Save on Car Insurance With Usage-Based Insurance

Young woman sitting in the driver's seat of a car.

Getty Images / Christof Koepsel / Stringer

With usage-based insurance, you allow a telematics device to be installed in your vehicle which in turn allows the insurance company to monitor your driving habits. If you are a safe driver, your good driving habits may earn you a lower insurance premium than drivers with bad driving habits.

Once the telematics device is installed in your vehicle, it monitors your driving habits and records them. Some of the activities monitored include where and when you drive, the number of miles you drive, and any periods of rapid acceleration or hard braking.

While some drivers have voiced concerns regarding the privacy of personal data gathered, top companies offering usage-based insurance, such as Progressive Insurance, report that there is no interest in tracking drivers’ personal data and the data is not shared with any third parties.

Growth of User-Based Insurance Programs

Chances are that if your auto insurer doesn’t offer usage-based insurance (UBI) also known as pay-as-you-drive (PAYD) insurance or pay-how-you-drive (PHYD) insurance, it soon will.

The UBI and telematics insurance industries are exploding in the number of providers and drivers using the program. According to PTOLEMUS—a consulting research firm—as of 2018 there are 8 million UBI policies in the U. S. provided under 61 programs. Worldwide, the survey found 20 million active policies in 58 countries.

UBI vs. Traditional Auto Insurance

With a traditional auto insurance policy, your insurance premium is determined by a number of factors including past driving history, make and model of your vehicle, the mileage and how you use your vehicle (such as using the vehicle to drive long distances for work commutes or exclusively for recreational driving). What a traditional auto policy doesn’t take into account that is factored into the insurance premium by usage-based insurance is your present patterns of driving. For example, even though you’ve had accidents in the past, you may be a very safe driver now.

Usage-based insurance is a win-win for the policyholder and the insurance company in that it provides an incentive for the driver to adopt safer driving practices which in turn, lower the number of accidents and the number of claims the insurance company has to payout. One advantage to the policyholder is that if you make changes during the month that would affect your premium.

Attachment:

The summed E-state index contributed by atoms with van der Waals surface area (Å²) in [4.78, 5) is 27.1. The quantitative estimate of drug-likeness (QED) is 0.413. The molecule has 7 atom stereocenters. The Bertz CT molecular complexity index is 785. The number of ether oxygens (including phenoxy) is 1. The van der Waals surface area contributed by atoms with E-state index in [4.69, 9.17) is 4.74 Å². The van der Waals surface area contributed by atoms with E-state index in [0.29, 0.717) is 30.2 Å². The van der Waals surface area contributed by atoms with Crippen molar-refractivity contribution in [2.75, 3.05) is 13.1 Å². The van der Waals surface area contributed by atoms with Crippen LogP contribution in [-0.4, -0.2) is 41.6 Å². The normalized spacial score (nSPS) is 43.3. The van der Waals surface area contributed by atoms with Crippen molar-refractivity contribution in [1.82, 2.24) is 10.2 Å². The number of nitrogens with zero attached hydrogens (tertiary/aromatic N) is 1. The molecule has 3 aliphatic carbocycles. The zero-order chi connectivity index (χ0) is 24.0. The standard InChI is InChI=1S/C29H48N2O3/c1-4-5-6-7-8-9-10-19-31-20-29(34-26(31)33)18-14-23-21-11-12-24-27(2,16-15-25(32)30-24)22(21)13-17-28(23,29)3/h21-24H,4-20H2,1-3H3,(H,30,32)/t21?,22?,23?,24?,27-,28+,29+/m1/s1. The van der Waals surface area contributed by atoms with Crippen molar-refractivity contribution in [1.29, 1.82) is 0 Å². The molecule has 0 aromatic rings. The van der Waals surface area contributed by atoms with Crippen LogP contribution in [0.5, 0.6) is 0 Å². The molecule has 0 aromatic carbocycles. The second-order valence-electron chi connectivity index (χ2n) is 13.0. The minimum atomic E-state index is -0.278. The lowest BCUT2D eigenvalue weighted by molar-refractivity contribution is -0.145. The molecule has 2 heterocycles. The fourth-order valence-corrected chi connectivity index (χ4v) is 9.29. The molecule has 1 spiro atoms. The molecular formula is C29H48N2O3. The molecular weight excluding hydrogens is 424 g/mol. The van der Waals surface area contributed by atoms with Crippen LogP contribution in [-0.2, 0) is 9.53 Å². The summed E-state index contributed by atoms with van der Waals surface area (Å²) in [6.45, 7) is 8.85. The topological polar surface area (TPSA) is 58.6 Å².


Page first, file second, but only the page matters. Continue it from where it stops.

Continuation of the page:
While usage-based auto insurance may not be for everyone, people who are currently paying very high auto insurance premiums because they have been classified as high-risk drivers may find that usage-based insurance can reduce auto insurance premiums significantly. Not everyone’s insurance premium goes down with pay-as-you-drive insurance. While some people will receive significant savings, other drivers' insurance premiums will go up.

Voluntary Program

Even if your auto insurer offers usage-based insurance, it is a voluntary program and not mandatory. If you do not want your data gathered and sent to your insurance company by a telematics device, then this type of program may not be for you. If you have specific questions about what data is collected and how it is used, you should contact the insurance company offering the program. The insurance company should have a disclaimer on its website that tells more about its privacy policy and how any personal data gathered will be used.

The technology responsible for usage-based insurance also adds the possibility for other driver services that many insurance consumers may find beneficial such as vehicle wellness reports, vehicle theft tracking, and automated emergency response capabilities. It is possible that in the future, many auto insurers will begin incorporating these features into UBI programs.

Which Insurance Is Best For You

Before deciding on any type of usage-based auto insurance program, it is best to do your homework. Read up on the company offering the program and read user testimonials of how the program worked for them and the insurance provider's overall customer service.

Progressive was the first to introduce UBI with its Snapshot program, but other providers have followed suit. Different insurers will have different names for their programs. As an example, Nationwide named their program SmartRide and Esurance calls its program DriveSense. The Safeco Rewind-this program offers accident forgiveness in the form of removing surcharges from your auto policy premium for safe driving and Metromile, bases your auto insurance premium on the number of miles you drive.

With the trend for usage-based auto insurance on the rise, you can be sure more auto insurers will begin offering these programs to their policyholders in the near future.